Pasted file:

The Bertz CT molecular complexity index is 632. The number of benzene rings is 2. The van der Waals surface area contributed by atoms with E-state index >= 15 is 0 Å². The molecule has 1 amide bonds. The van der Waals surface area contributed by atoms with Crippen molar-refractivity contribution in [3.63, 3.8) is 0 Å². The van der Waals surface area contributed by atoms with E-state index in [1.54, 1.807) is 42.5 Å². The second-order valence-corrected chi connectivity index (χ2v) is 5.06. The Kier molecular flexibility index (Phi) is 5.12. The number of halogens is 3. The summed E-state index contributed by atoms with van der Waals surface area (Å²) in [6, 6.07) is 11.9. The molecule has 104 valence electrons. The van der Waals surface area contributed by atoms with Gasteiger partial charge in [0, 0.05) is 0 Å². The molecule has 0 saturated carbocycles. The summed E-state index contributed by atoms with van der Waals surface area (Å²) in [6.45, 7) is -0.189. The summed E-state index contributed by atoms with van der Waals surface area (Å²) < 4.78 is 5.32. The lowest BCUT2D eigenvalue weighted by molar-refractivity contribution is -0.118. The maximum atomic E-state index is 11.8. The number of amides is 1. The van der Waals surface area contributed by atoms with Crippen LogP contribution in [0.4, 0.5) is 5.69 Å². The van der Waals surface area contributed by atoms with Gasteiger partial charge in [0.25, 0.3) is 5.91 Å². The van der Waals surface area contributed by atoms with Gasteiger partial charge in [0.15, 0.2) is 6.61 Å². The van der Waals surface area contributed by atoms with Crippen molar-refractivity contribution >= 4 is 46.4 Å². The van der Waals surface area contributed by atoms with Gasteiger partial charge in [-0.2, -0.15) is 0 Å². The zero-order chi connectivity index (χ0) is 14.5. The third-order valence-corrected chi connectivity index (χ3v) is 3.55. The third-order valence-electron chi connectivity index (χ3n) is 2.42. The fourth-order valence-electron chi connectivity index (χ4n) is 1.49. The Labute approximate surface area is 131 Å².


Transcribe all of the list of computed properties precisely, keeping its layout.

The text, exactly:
The Bertz CT molecular complexity index is 632. The number of benzene rings is 2. The van der Waals surface area contributed by atoms with E-state index >= 15 is 0 Å². The molecule has 1 amide bonds. The van der Waals surface area contributed by atoms with Crippen molar-refractivity contribution in [3.63, 3.8) is 0 Å². The van der Waals surface area contributed by atoms with E-state index in [1.54, 1.807) is 42.5 Å². The second-order valence-corrected chi connectivity index (χ2v) is 5.06. The Kier molecular flexibility index (Phi) is 5.12. The number of halogens is 3. The summed E-state index contributed by atoms with van der Waals surface area (Å²) in [6, 6.07) is 11.9. The molecule has 104 valence electrons. The van der Waals surface area contributed by atoms with Gasteiger partial charge in [0, 0.05) is 0 Å². The molecule has 0 saturated carbocycles. The summed E-state index contributed by atoms with van der Waals surface area (Å²) in [6.45, 7) is -0.189. The summed E-state index contributed by atoms with van der Waals surface area (Å²) < 4.78 is 5.32. The lowest BCUT2D eigenvalue weighted by molar-refractivity contribution is -0.118. The maximum atomic E-state index is 11.8. The number of amides is 1. The van der Waals surface area contributed by atoms with Crippen LogP contribution in [0.4, 0.5) is 5.69 Å². The van der Waals surface area contributed by atoms with Gasteiger partial charge in [0.25, 0.3) is 5.91 Å². The van der Waals surface area contributed by atoms with Gasteiger partial charge in [0.15, 0.2) is 6.61 Å². The van der Waals surface area contributed by atoms with Crippen molar-refractivity contribution >= 4 is 46.4 Å². The van der Waals surface area contributed by atoms with Gasteiger partial charge in [-0.2, -0.15) is 0 Å². The zero-order chi connectivity index (χ0) is 14.5. The third-order valence-corrected chi connectivity index (χ3v) is 3.55. The third-order valence-electron chi connectivity index (χ3n) is 2.42. The fourth-order valence-electron chi connectivity index (χ4n) is 1.49. The Labute approximate surface area is 131 Å².